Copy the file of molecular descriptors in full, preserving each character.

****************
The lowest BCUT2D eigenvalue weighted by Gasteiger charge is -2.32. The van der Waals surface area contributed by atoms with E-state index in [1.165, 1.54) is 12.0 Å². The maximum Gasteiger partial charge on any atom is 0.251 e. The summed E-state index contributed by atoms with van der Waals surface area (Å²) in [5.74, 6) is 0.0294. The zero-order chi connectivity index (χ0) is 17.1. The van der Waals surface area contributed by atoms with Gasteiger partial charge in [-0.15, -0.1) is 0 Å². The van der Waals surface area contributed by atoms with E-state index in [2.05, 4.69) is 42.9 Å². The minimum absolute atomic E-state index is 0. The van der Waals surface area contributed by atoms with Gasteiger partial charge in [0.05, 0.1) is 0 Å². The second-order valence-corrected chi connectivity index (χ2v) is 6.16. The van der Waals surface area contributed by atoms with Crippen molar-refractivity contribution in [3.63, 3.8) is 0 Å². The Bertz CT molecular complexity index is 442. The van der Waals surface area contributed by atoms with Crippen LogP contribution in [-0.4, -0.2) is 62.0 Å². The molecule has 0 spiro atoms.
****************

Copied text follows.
The lowest BCUT2D eigenvalue weighted by Gasteiger charge is -2.32. The van der Waals surface area contributed by atoms with E-state index in [1.165, 1.54) is 12.0 Å². The maximum Gasteiger partial charge on any atom is 0.251 e. The summed E-state index contributed by atoms with van der Waals surface area (Å²) in [5.74, 6) is 0.0294. The zero-order chi connectivity index (χ0) is 17.1. The van der Waals surface area contributed by atoms with Gasteiger partial charge in [-0.15, -0.1) is 0 Å². The van der Waals surface area contributed by atoms with E-state index in [2.05, 4.69) is 42.9 Å². The minimum absolute atomic E-state index is 0. The van der Waals surface area contributed by atoms with Gasteiger partial charge in [0.05, 0.1) is 0 Å². The second-order valence-corrected chi connectivity index (χ2v) is 6.16. The van der Waals surface area contributed by atoms with Crippen molar-refractivity contribution in [3.63, 3.8) is 0 Å². The Bertz CT molecular complexity index is 442. The van der Waals surface area contributed by atoms with Crippen LogP contribution in [-0.4, -0.2) is 62.0 Å². The molecule has 0 spiro atoms.